Monday, Nov. 13, the High Library hosted the last installment of the World War I and America program for the fall 2017 semester. The lecture featured Dr. David Kenley, the Director of the Center for Global Understanding and Peacemaking and professor of history at Elizabethtown College.
Dr. Kenley’s area of expertise is Asian studies, with a focus on China. Kenley is an expert in Chinese migration and overseas identity. He has authored three books about Chinese migration and history, and numerous chapters and articles on similar subject matters.
Kenley’s lecture allowed for a more global perspective on World War I, in contrast to the American and European-centered content of the previous lectures. Kenley first discussed the United States’ goals in the war, then the involvement of the East in the war and their view of the stated U.S. goals.
“Only through looking at their experience can we reach a global understanding,” Kenley said.
During the First World War, the goals of the U.S. were made public through President Woodrow Wilson’s Fourteen Points. Kenley highlighted three points of the 14; the U.S. intended to make the world safe for democracy, allow for national self determination and form a League of Nations.
Some of Wilson’s points resonated with Asian countries involved in the war due to the discrimination they faced at the time. Kenley then went into detail on four countries’ involvement in the war: Japan, Vietnam, India and China.
Japan, prior to WWI, had an alliance with Great Britain. Therefore, Japan got involved in the war. However, Japan was primarily interested in expanding its territory. Near Japan were several German-owned island colonies and a portion of China with a strong German presence.
Japan seized control of all these territories, and was permitted to keep them after the war. While at the Paris Peace Conference, the Japanese representatives proposed a racial equality clause in the Treaty of Versailles, which was defeated by the western countries. The inconsistency to the U.S.’s war goals provoked outrage.
Vietnam and India served similar roles during WWI. At the time, Vietnam was a French colony, and India was the most important colony of Britain. For this reason, 100,000 Vietnamese soldiers and 800,000 Indian soldiers were sent to serve in the war. Twelve thousand Vietnamese and 48,000 Indian soldiers were killed during the war.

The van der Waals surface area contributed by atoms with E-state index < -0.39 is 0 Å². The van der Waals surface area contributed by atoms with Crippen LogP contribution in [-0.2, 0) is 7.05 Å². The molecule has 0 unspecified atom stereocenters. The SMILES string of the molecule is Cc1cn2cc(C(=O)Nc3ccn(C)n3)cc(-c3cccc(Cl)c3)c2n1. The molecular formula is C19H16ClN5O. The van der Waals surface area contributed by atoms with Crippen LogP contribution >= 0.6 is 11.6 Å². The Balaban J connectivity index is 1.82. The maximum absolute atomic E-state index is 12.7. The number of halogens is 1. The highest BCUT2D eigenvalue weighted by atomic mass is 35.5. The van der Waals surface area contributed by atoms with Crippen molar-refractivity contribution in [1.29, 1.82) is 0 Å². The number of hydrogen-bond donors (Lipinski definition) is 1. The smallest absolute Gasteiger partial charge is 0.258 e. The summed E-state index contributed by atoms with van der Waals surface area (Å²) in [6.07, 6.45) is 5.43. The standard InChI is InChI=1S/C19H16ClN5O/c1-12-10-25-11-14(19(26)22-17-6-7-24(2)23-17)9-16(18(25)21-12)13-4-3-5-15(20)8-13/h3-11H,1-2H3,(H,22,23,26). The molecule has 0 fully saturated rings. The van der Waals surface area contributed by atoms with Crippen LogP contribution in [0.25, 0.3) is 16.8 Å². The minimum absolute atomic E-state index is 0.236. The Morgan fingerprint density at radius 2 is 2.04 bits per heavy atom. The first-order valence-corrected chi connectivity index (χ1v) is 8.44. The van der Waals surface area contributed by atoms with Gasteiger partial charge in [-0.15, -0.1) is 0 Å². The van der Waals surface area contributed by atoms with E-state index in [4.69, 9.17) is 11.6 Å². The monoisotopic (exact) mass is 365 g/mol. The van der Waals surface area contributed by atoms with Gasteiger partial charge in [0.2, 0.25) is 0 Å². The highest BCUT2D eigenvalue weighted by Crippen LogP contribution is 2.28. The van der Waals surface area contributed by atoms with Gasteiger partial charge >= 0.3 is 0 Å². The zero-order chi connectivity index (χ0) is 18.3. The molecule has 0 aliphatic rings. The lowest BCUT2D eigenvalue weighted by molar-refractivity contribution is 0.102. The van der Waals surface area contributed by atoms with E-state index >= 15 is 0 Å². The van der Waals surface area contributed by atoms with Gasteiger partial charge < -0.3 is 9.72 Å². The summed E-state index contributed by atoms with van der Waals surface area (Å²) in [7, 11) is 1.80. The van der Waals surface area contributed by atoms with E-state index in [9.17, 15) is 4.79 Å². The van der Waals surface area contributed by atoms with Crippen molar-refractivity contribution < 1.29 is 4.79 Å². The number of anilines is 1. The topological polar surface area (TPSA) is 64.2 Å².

Both colonies expected expanded civil rights or self determination as promised in the Fourteen Points. However, this would be denied on both accounts, much to the distress of the colonized.
China’s position in the war was slightly different. There were high populations of Chinese students in France at the time of the war, and many worked in munition factories or construction.
After the war, China expected the portion of its land that had been seized by Japan to be returned to its control. When this did not happen, there were widespread demonstrations against the Japanese, including boycotts on Japanese goods and the violent destruction of Japanese products.
Additionally, the lack of justice at the Paris Peace Conference would inadvertently assist in the rise of the Chinese Communist Party.
The conclusion of the lecture was that there was significant military involvement and intellectual contribution from Asia during World War I. However, all parties involved were dissatisfied with the hypocrisy of the West. This dissatisfaction would lead to the launch of many prevalent figures involved in Asian political movements, including Mohandas Gandhi, Ho Chi Minh, Zhou Enlai, Deng Xiaoping and Mao Zedong.
Kenley would like to remind Etown students of an upcoming opportunity to study abroad in China from May 12-27, 2018. Kenley is co-leading the excursion with Director of the Young Center for Anabaptist and Pietist Studies Dr. Jeffrey Bach.
Highlights of the trip include visiting Beijing to see sights, such as the Forbidden City and the Great Wall; Xi’an to see the Terracotta Warriors and the Muslim Bazaar; Shanxi, the location of several Brethren missionary sites; and Shanghai to visit significant landmarks, such as the Bund International Architecture Exhibition and the Jade Buddha Temple.
Kenley encouraged students to enroll in the Spring 2018 course Brethren in China: a History of Peacemaking, but students are not required to take the course in order to travel abroad with the group.
To register, students should contact Bach or Kenley by Feb. 16, 2018.